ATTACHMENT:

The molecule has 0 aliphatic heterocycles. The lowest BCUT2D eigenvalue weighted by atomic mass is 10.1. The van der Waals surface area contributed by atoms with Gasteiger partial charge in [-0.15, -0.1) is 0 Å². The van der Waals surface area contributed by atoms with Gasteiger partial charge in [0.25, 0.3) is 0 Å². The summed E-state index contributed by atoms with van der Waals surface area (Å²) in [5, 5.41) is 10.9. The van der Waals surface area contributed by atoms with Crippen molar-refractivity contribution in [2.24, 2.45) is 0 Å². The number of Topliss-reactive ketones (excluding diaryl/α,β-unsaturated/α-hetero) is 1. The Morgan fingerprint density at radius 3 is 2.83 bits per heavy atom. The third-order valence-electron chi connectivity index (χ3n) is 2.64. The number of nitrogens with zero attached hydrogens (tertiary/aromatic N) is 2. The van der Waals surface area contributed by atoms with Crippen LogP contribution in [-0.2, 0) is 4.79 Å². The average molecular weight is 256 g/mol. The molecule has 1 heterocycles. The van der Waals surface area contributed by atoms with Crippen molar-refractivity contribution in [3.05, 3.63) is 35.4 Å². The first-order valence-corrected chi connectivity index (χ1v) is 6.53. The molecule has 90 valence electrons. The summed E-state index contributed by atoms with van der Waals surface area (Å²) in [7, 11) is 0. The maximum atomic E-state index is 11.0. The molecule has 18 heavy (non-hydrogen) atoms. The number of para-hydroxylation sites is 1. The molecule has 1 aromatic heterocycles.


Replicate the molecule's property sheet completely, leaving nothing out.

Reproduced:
The molecule has 0 aliphatic heterocycles. The lowest BCUT2D eigenvalue weighted by atomic mass is 10.1. The van der Waals surface area contributed by atoms with Gasteiger partial charge in [-0.15, -0.1) is 0 Å². The van der Waals surface area contributed by atoms with Gasteiger partial charge in [0.25, 0.3) is 0 Å². The summed E-state index contributed by atoms with van der Waals surface area (Å²) in [5, 5.41) is 10.9. The van der Waals surface area contributed by atoms with Crippen molar-refractivity contribution in [2.24, 2.45) is 0 Å². The number of Topliss-reactive ketones (excluding diaryl/α,β-unsaturated/α-hetero) is 1. The Morgan fingerprint density at radius 3 is 2.83 bits per heavy atom. The third-order valence-electron chi connectivity index (χ3n) is 2.64. The number of nitrogens with zero attached hydrogens (tertiary/aromatic N) is 2. The van der Waals surface area contributed by atoms with Crippen LogP contribution in [-0.2, 0) is 4.79 Å². The average molecular weight is 256 g/mol. The molecule has 1 heterocycles. The van der Waals surface area contributed by atoms with Crippen molar-refractivity contribution in [3.05, 3.63) is 35.4 Å². The first-order valence-corrected chi connectivity index (χ1v) is 6.53. The molecule has 90 valence electrons. The summed E-state index contributed by atoms with van der Waals surface area (Å²) in [7, 11) is 0. The maximum atomic E-state index is 11.0. The molecule has 18 heavy (non-hydrogen) atoms. The number of para-hydroxylation sites is 1. The molecule has 1 aromatic heterocycles.